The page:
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True, I fully understand your point. But if you maintain a stateful system on the server you’re in that situation and there’s simply more to do than when not having that stateful system. Same would happen if e.g. you’re running game processes on your servers. You wouldn’t want to just stop those with each deploy and start fresh. You’ll need to keep some things around even for new deploys to let old games finish. This could be doing hot code updates, or persisting stuff to a database.

For liveview this might mean having multiple versions of css/js around and storing an version identifier in the session data. Then only new connections could be served the new assets, while old ones are not disrupted.

To be clear, you have successfully made your point:

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What does “refresh instruction” mean in this case? That sounds like it would do the most invasive thing and CTRL+r refresh any connected users if the CSS / JS changes (even if they are just idling).

Without keeping multiple versions of your assets around there’s no other way. How would you serve your clients old code without this code being in your new deploy?

Edit: Keep in mind that elixir/liveview doesn’t really know if “just the js/css” changed. You might have updated the liveview and the js and they need the changes from each other.

If it were up to me, I would solve it like this:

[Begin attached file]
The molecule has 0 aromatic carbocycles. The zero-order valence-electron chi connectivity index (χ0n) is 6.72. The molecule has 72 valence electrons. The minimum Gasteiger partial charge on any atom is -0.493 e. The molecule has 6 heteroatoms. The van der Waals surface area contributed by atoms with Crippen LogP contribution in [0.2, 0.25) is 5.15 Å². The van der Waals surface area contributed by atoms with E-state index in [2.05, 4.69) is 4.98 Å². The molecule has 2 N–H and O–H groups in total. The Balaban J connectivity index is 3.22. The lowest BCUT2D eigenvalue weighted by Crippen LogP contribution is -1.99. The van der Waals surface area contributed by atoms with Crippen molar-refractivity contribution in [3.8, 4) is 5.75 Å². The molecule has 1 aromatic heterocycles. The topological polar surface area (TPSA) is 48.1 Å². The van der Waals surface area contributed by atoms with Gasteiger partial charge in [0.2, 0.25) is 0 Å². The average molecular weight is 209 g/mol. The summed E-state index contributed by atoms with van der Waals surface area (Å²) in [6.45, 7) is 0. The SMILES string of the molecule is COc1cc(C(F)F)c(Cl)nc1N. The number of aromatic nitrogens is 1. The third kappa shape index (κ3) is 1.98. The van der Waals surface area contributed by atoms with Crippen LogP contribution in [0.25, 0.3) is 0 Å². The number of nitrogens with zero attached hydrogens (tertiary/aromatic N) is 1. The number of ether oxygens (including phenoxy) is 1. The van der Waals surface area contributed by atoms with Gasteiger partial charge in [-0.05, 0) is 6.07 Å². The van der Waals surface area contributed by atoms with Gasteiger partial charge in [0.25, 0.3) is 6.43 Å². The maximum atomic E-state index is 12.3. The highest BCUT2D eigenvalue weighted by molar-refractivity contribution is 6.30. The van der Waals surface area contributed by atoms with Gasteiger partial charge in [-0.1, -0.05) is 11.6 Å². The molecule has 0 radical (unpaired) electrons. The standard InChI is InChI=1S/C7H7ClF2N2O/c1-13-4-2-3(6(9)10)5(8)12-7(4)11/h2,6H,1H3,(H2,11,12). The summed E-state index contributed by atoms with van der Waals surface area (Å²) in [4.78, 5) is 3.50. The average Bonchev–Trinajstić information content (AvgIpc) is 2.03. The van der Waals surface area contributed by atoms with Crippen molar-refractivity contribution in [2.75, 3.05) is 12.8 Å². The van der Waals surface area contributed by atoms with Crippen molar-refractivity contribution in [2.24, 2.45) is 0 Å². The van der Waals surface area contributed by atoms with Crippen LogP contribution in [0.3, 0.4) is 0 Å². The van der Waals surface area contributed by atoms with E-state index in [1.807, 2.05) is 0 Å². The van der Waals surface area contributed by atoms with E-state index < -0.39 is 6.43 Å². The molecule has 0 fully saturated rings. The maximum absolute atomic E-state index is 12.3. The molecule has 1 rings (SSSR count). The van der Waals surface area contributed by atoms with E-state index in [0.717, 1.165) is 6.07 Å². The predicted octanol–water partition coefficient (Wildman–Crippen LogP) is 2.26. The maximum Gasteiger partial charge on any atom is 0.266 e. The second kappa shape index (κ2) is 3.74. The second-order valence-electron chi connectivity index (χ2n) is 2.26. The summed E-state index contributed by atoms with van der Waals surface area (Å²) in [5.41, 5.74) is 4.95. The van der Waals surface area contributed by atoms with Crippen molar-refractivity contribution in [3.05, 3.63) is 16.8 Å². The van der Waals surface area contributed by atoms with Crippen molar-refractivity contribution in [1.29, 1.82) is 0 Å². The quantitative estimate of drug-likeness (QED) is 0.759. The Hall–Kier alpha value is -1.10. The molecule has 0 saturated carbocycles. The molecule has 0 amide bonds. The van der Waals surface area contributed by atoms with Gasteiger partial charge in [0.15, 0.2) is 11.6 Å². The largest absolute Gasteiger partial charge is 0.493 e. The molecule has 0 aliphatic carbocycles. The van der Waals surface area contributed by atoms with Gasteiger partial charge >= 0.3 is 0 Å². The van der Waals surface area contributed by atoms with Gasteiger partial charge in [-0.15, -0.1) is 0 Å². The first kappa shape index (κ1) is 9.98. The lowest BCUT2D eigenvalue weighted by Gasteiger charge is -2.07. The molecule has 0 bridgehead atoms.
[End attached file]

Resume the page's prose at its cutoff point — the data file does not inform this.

No CSS / JS changes

Let LV do its thing and diff everything as usual.

CSS / JS changes

If a user takes a link clicking DOM changing action (live_redirect, live_patch), instead of diffing the DOM, it would do a full page transition (similar to a non-LV app without Turbolinks). This is exactly what Turbolinks does btw and it works very well.

But now we have a problem because other DOM changing things can occur. Maybe a user does a phx-click on a button to update a paragraph somewhere. But it could also be a phx-change on a form. I don’t know what to do in those cases.

If a user is idling on the page doing nothing, perhaps reading a blog post, or reading some testimonials on a checkout page before buying something. Then do nothing by default but add a feature to LV to allow us developers to perform an action when this event happens.

So the event could be “if digest changed” or something, and now we can choose what to do. We can choose to do a full refresh, or maybe a full refresh with a black listed set of LV modules that won’t get refreshed, or maybe send a toast notification suggesting the user to reload their browser with an OK button to do the refresh and a cancel button to dismiss it.

Realistically I have no idea how the last one could be implemented. I’m hoping someone smarter than me can figure something out.

Edit: I don’t want to sound like I’m overreacting but honestly if the only option were a forced refresh for idling users and nothing else I wouldn’t use LV. That breaks how the web works. Imagine developing a Shopify site and having thousands of people on a checkout page get refreshed because a developer updated 1 line of CSS in the terms and service page.

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Bumped into this thread today while researching how to make new feature deployments in Liveview as seamless as possible for connected users.

I noticed that the LV team added static_changed?/1 a few days after the last message here. Details here:

Would it be fair to say that this addresses most/all of the above mentioned concerns (which I share)?

Any experience working with this approach?

Thank you.